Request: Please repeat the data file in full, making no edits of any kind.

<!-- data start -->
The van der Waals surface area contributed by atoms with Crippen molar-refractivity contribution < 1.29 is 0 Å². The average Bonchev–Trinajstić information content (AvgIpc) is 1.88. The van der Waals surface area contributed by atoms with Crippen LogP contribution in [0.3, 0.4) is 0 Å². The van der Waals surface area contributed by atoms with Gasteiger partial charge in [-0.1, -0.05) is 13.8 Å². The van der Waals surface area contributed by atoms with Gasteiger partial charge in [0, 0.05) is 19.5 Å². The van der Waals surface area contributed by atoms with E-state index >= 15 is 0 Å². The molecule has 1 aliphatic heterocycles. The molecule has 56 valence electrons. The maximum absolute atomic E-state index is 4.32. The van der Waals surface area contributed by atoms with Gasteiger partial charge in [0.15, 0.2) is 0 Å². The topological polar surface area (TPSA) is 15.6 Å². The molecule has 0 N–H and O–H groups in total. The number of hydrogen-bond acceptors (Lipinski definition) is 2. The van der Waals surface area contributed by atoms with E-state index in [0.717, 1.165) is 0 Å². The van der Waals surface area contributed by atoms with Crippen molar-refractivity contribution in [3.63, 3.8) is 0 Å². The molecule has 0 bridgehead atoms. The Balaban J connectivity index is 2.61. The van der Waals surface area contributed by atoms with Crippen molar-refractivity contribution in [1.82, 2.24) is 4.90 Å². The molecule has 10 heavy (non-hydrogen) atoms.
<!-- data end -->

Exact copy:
The van der Waals surface area contributed by atoms with Crippen molar-refractivity contribution < 1.29 is 0 Å². The average Bonchev–Trinajstić information content (AvgIpc) is 1.88. The van der Waals surface area contributed by atoms with Crippen LogP contribution in [0.3, 0.4) is 0 Å². The van der Waals surface area contributed by atoms with Gasteiger partial charge in [-0.1, -0.05) is 13.8 Å². The van der Waals surface area contributed by atoms with Gasteiger partial charge in [0, 0.05) is 19.5 Å². The van der Waals surface area contributed by atoms with E-state index >= 15 is 0 Å². The molecule has 1 aliphatic heterocycles. The molecule has 56 valence electrons. The maximum absolute atomic E-state index is 4.32. The van der Waals surface area contributed by atoms with Gasteiger partial charge in [0.15, 0.2) is 0 Å². The topological polar surface area (TPSA) is 15.6 Å². The molecule has 0 N–H and O–H groups in total. The number of hydrogen-bond acceptors (Lipinski definition) is 2. The van der Waals surface area contributed by atoms with E-state index in [0.717, 1.165) is 0 Å². The van der Waals surface area contributed by atoms with Crippen molar-refractivity contribution in [3.63, 3.8) is 0 Å². The molecule has 0 bridgehead atoms. The Balaban J connectivity index is 2.61. The van der Waals surface area contributed by atoms with Crippen molar-refractivity contribution in [1.82, 2.24) is 4.90 Å². The molecule has 10 heavy (non-hydrogen) atoms.